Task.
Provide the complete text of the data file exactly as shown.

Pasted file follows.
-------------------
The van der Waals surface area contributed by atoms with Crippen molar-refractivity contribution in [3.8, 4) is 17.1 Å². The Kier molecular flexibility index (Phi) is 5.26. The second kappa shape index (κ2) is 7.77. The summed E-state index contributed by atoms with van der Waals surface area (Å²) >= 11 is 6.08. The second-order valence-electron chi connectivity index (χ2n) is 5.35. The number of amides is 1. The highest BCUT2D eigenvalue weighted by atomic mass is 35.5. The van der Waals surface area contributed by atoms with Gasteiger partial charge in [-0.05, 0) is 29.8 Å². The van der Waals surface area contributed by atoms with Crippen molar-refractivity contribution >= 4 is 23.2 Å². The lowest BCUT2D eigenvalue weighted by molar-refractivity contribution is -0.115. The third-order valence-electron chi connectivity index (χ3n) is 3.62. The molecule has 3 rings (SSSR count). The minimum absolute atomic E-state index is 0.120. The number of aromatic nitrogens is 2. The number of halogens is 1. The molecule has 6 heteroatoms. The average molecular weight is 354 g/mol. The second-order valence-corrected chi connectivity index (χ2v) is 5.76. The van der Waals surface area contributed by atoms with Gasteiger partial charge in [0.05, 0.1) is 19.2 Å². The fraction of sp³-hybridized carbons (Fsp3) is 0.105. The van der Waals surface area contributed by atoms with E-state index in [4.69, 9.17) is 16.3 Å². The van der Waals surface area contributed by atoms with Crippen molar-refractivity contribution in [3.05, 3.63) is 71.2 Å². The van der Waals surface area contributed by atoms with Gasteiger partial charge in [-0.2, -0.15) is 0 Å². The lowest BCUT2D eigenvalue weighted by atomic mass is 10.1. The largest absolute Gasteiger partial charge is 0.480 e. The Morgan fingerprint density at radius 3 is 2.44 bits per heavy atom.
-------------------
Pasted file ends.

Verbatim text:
The van der Waals surface area contributed by atoms with Crippen molar-refractivity contribution in [3.8, 4) is 17.1 Å². The Kier molecular flexibility index (Phi) is 5.26. The second kappa shape index (κ2) is 7.77. The summed E-state index contributed by atoms with van der Waals surface area (Å²) >= 11 is 6.08. The second-order valence-electron chi connectivity index (χ2n) is 5.35. The number of amides is 1. The highest BCUT2D eigenvalue weighted by atomic mass is 35.5. The van der Waals surface area contributed by atoms with Gasteiger partial charge in [-0.05, 0) is 29.8 Å². The van der Waals surface area contributed by atoms with Crippen molar-refractivity contribution >= 4 is 23.2 Å². The lowest BCUT2D eigenvalue weighted by molar-refractivity contribution is -0.115. The third-order valence-electron chi connectivity index (χ3n) is 3.62. The molecule has 3 rings (SSSR count). The minimum absolute atomic E-state index is 0.120. The number of aromatic nitrogens is 2. The number of halogens is 1. The molecule has 6 heteroatoms. The average molecular weight is 354 g/mol. The second-order valence-corrected chi connectivity index (χ2v) is 5.76. The van der Waals surface area contributed by atoms with Gasteiger partial charge in [0.05, 0.1) is 19.2 Å². The fraction of sp³-hybridized carbons (Fsp3) is 0.105. The van der Waals surface area contributed by atoms with E-state index in [4.69, 9.17) is 16.3 Å². The van der Waals surface area contributed by atoms with Crippen molar-refractivity contribution in [3.05, 3.63) is 71.2 Å². The van der Waals surface area contributed by atoms with Gasteiger partial charge in [-0.2, -0.15) is 0 Å². The lowest BCUT2D eigenvalue weighted by atomic mass is 10.1. The largest absolute Gasteiger partial charge is 0.480 e. The Morgan fingerprint density at radius 3 is 2.44 bits per heavy atom.